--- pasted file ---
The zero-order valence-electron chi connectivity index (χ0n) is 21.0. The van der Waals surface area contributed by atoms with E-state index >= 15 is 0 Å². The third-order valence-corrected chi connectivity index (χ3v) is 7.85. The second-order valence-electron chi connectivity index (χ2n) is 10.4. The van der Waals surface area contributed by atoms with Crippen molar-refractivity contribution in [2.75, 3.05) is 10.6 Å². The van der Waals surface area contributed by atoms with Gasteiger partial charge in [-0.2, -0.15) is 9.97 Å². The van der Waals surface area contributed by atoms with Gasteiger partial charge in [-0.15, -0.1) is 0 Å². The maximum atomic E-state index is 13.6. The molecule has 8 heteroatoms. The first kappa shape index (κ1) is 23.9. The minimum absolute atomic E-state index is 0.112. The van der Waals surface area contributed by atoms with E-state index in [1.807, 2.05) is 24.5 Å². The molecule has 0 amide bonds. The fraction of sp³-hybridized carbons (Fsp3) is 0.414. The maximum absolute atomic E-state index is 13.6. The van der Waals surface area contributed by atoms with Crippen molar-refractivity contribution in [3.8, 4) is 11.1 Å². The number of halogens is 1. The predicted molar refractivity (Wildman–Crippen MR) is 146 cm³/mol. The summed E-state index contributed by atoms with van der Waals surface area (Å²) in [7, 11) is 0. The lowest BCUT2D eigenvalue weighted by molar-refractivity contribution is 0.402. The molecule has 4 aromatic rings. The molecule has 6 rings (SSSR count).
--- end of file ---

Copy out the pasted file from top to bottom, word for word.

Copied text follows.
The zero-order valence-electron chi connectivity index (χ0n) is 21.0. The van der Waals surface area contributed by atoms with E-state index >= 15 is 0 Å². The third-order valence-corrected chi connectivity index (χ3v) is 7.85. The second-order valence-electron chi connectivity index (χ2n) is 10.4. The van der Waals surface area contributed by atoms with Crippen molar-refractivity contribution in [2.75, 3.05) is 10.6 Å². The van der Waals surface area contributed by atoms with Gasteiger partial charge in [-0.2, -0.15) is 9.97 Å². The van der Waals surface area contributed by atoms with Gasteiger partial charge in [-0.15, -0.1) is 0 Å². The maximum atomic E-state index is 13.6. The molecule has 8 heteroatoms. The first kappa shape index (κ1) is 23.9. The minimum absolute atomic E-state index is 0.112. The van der Waals surface area contributed by atoms with E-state index in [1.807, 2.05) is 24.5 Å². The molecule has 0 amide bonds. The fraction of sp³-hybridized carbons (Fsp3) is 0.414. The maximum absolute atomic E-state index is 13.6. The van der Waals surface area contributed by atoms with Crippen molar-refractivity contribution in [3.8, 4) is 11.1 Å². The number of halogens is 1. The predicted molar refractivity (Wildman–Crippen MR) is 146 cm³/mol. The summed E-state index contributed by atoms with van der Waals surface area (Å²) in [7, 11) is 0. The lowest BCUT2D eigenvalue weighted by molar-refractivity contribution is 0.402. The molecule has 4 aromatic rings. The molecule has 6 rings (SSSR count).